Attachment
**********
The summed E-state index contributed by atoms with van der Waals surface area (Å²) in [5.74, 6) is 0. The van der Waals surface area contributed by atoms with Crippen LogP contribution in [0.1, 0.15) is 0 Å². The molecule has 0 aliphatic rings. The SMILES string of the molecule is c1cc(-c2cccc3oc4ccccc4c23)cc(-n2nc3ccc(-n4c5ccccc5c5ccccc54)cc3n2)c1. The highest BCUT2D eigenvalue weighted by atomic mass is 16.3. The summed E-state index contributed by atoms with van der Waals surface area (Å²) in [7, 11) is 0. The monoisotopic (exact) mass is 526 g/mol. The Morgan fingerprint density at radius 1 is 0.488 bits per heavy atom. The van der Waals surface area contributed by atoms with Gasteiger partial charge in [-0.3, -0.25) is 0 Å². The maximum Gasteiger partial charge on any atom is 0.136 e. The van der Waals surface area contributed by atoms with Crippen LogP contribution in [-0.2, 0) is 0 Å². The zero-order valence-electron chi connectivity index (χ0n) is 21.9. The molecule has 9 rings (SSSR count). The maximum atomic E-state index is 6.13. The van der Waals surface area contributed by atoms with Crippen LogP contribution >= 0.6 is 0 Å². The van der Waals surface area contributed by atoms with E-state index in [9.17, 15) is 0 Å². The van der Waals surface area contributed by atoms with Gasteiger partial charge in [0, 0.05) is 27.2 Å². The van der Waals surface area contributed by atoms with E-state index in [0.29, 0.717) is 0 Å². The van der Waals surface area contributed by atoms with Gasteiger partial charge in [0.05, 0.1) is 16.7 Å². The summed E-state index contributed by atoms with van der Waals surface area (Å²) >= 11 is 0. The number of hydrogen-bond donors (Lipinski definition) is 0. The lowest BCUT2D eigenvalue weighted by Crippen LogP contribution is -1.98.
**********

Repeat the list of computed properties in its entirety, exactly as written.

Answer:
The summed E-state index contributed by atoms with van der Waals surface area (Å²) in [5.74, 6) is 0. The van der Waals surface area contributed by atoms with Crippen LogP contribution in [0.1, 0.15) is 0 Å². The molecule has 0 aliphatic rings. The SMILES string of the molecule is c1cc(-c2cccc3oc4ccccc4c23)cc(-n2nc3ccc(-n4c5ccccc5c5ccccc54)cc3n2)c1. The highest BCUT2D eigenvalue weighted by atomic mass is 16.3. The summed E-state index contributed by atoms with van der Waals surface area (Å²) in [7, 11) is 0. The monoisotopic (exact) mass is 526 g/mol. The Morgan fingerprint density at radius 1 is 0.488 bits per heavy atom. The van der Waals surface area contributed by atoms with Gasteiger partial charge in [-0.3, -0.25) is 0 Å². The maximum Gasteiger partial charge on any atom is 0.136 e. The van der Waals surface area contributed by atoms with Crippen LogP contribution in [-0.2, 0) is 0 Å². The zero-order valence-electron chi connectivity index (χ0n) is 21.9. The molecule has 9 rings (SSSR count). The maximum atomic E-state index is 6.13. The van der Waals surface area contributed by atoms with Crippen LogP contribution >= 0.6 is 0 Å². The van der Waals surface area contributed by atoms with E-state index in [9.17, 15) is 0 Å². The van der Waals surface area contributed by atoms with Gasteiger partial charge in [0, 0.05) is 27.2 Å². The van der Waals surface area contributed by atoms with E-state index in [0.29, 0.717) is 0 Å². The van der Waals surface area contributed by atoms with Gasteiger partial charge in [0.05, 0.1) is 16.7 Å². The summed E-state index contributed by atoms with van der Waals surface area (Å²) >= 11 is 0. The number of hydrogen-bond donors (Lipinski definition) is 0. The lowest BCUT2D eigenvalue weighted by Crippen LogP contribution is -1.98.